If you enjoy wine tasting “and drinking” you’re on your way to heaven and will absolutely love the experience the Cape Winelands has to offer, by the way, you don’t have to be a wine lover to appreciate the beauty of the Winelands.Most wine estates have restaurants and offer a fabulous farm style eating experiences.
With that in mind, this morning you are collected for a full day tour of the magnificent Cape Winelands. The picturesque towns of Paarl, Franschhoek and Stellenbosch, in the heart of South Africa’s wine producing areas, will be visited today. Apart from magnificent scenery, these towns have much to offer and one thing that may not be missed is a visit to a few of the many wine estates, where some of South Africa’s best wines can be sampled.
We now visit perhaps one of the most interesting Towns in South Africa, its history and culture piqued the interest of both visitors and scholars alike.
In 1679 Simon van der Stel, while on an inspection of the outposts and a search for more arable land in the Hottentots Holland area, came across the Eerste Rivier (“First River”- named by Corporal Willem Muller simply because it was the first river he crossed on an expedition in 1655) and set up camp on an island formed by the double course of the river. He named the area Simon van der Stel se Bos (Simon van der Stel’s bush) and knew this beautiful valley called for settlement, it was suitable for agriculture and watered by the Eerste Rivier, later it became known as Stellenbosch (Stel’s Bush).
In 1683 some farmers settled around the Stellenbosch area. The town however, was only established in 1685 when Commissioner Baron Hendrik Adriaan van Rheede accompanied Simon van der Stel on a visit to the area and stipulated that a Drostdy be erected on the island and a town be laid out. Van Rheede was managing the affairs of the VOC (De Verenigde Oostindische Compagnie – the Dutch East India Company) in the Cape. Jan Mulder was appointed as the first landdrost (magistrate) and the town was laid out. By now farms were being cultivated and the first vines were planted in Stellenbosch, some of the farms’ names have survived to this day, which include: Mostertsdrift, Jonkershoek, Idas Vallei, Coetzenburg and Koelenhof.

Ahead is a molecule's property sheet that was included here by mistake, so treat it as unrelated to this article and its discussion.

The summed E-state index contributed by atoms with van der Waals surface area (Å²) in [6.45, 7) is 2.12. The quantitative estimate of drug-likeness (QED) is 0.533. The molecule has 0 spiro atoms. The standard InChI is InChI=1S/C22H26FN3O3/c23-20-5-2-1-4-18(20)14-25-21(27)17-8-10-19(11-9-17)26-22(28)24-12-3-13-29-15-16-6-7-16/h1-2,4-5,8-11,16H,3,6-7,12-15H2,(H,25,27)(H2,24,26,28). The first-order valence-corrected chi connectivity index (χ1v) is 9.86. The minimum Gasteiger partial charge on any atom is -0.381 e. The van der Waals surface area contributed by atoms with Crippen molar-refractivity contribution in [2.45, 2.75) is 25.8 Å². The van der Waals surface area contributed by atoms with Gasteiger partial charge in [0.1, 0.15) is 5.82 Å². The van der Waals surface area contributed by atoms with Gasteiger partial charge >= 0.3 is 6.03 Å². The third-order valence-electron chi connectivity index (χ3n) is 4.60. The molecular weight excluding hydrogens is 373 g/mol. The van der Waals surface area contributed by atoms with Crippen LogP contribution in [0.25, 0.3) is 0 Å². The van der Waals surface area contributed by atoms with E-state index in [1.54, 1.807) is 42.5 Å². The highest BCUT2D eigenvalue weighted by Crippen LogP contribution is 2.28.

The Stellenbosch Village Museum currently comprises of four houses of historical interest and their gardens. Each of these beautiful homes represents a different period in the architectural development of Stellenbosch. The houses, their interiors and their gardens have been wonderfully restored, furnished, planted and decorated to illustrate the particular style and taste of the time.
One of the houses in the museum which has restored is the Schreuderhuis. This home was built in 1709, and it survived the first great fire in Stellenbosch. “Schreuderhuis” is the oldest restored and documented town house in the whole of South Africa. The interior furnishing and the garden are typical of a Stellenbosch home from the period of 1680 – 1720, in true pioneer spirit much of the furniture was made from locally available materials.
The strings of onions, herbs and salted fish hanging from the rafters, the open hearth in the kitchen and the primitive Cape furniture lend a special charm to this dwelling. You will notice that there is sharp contrast to the handsome appointments of later, more opulent homes. In true pioneer spirit much of the furniture was made from locally available materials
We drive only 5 minuets from the Town centre to the rustic effortlessly tranquil hideaway of the 2nd generation Rozendal Guest Farm, internationally acclaimed for its Balsamic Vinegar;
Heritage is key in the preparation of the Rozendal award-winning vinegar. Nathalie Ammann the vinegar maker and Owner of the farm uses the traditional French Orleans method, passed down by her father Kurt Ammann. During fermentation, oak barrel-matured red wines are cultured by an indigenous ‘mother’ bacteria – from the first vinegar made on Rozendal in 1988. Organic herbs are carefully selected for their culinary and health properties and then infused, and the resulting balsamic-style vinegar is matured for up to 12 years..